If a week is a long time in politics (an old phrase, for younger readers), then a year is a very long time in the agency industry, especially if it includes a life-changing pandemic.
So perhaps it’s not such a surprise that a year ago, when the Regulation of Property Agents working party came out with 30-plus recommendations to transform the estate agency industry once and for all, there was a fairly broad consensus welcoming its proposals for licensing, training and beefed-up regulation.
And now, as its recommendations begin to be acted upon, there’s much less enthusiasm.
Although some criticism comes from people who oppose almost everything and anything, I’ve been struck at how many of those less shrill voices, once in favour of more transparent regulation, have become distinctly lukewarm.
Their disenchantment appears to have five strands.
Firstly, difficult timing: the current uncertainty in the housing market and wider economy almost defy description, and it’s difficult to imagine any stability in the next 12 months. The end of furlough, the end of the Brexit transition process, a deep recession and the start of a possible second wave of Coronavirus combine to be more than enough for our industry to worry about, many say.
Secondly, bad process: veteran former agent Ed Mead may have hit the nail on the head when, in a Twitter video, he expressed concern that the cast list deciding on RoPA’s new code of conduct was too large. It runs to 18 individuals plus an unspecified number of civil servants. Mead said he’d prefer two or three people making decisions, and it’s hard to deny that such a streamlined process would be quicker and more decisive.
Thirdly, too much consultation: for too long this has long been the response of governments when there’s a problem - to consult rather than act. Although the latest consultation, on the code of conduct, is only six weeks long, is it really going to provide more insight than the two years of talks at the Regulation of Property Agents working party? And how long will consultation take on training? And then on agent licensing? And after that, on the scope of a new regulator?
Fourth, poor resources: one journalist claims to have seen evidence that the number of civil servants working on some housing issues at the Ministry of Housing, Communities and Local Government has been reduced from 30 to three, with the rest switched to issues surrounding Coronavirus. Little wonder, then, that it’s taken a year since the RoPA report to even reach this stage, of the first of its recommendations being acted upon. How long will the rest of the RoPA reforms take to even be discussed, let alone implemented?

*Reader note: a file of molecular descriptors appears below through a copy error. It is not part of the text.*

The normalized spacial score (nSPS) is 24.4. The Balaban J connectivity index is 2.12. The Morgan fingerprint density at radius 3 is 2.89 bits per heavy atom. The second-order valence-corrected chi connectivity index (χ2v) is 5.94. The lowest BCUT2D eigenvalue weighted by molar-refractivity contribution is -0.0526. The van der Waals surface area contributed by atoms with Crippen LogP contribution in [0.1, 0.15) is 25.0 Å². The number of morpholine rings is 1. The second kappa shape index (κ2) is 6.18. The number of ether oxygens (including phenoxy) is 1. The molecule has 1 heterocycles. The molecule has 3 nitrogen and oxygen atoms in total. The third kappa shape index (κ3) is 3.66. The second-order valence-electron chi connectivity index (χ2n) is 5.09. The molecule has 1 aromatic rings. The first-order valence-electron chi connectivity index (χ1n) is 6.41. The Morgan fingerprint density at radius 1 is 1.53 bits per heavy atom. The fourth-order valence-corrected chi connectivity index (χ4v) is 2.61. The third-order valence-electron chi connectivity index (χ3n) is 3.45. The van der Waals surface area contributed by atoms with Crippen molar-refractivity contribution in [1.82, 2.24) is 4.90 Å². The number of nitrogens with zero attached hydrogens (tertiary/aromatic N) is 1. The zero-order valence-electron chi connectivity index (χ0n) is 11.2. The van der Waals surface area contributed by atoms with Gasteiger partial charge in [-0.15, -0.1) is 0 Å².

And fifth, wrong people: the relationship between ‘leaders’ and the rank and file is almost inevitably difficult in every industry, even at periods of great stability. So in these more tumultuous times, it’s unsurprising that many agents (privately, if not publicly) are critical about several of the individuals and groups involved in the code of conduct deliberations. Many of the names seem to be permanent committee members on one subject or another.
And yet, and yet. Something has to be done.
It’s worth remembering that in perhaps a year’s time, when Coronavirus subsides further and more mundane issues return to prominence, it’s highly likely that the public’s critical view of estate agents will gain traction once more.
In other words, the issues identified 12 months ago in the RoPA report won’t have gone away for good, even if they seem less important today.
How should the industry address those problems? What would be quicker and more efficient than the fortnighly-meetings-with-biscuits that appear to be planned?
There has to be a better way: but what is it?
*Editor of Estate Agent Today and Letting Agent Today, Graham can be found tweeting about all things property at @PropertyJourn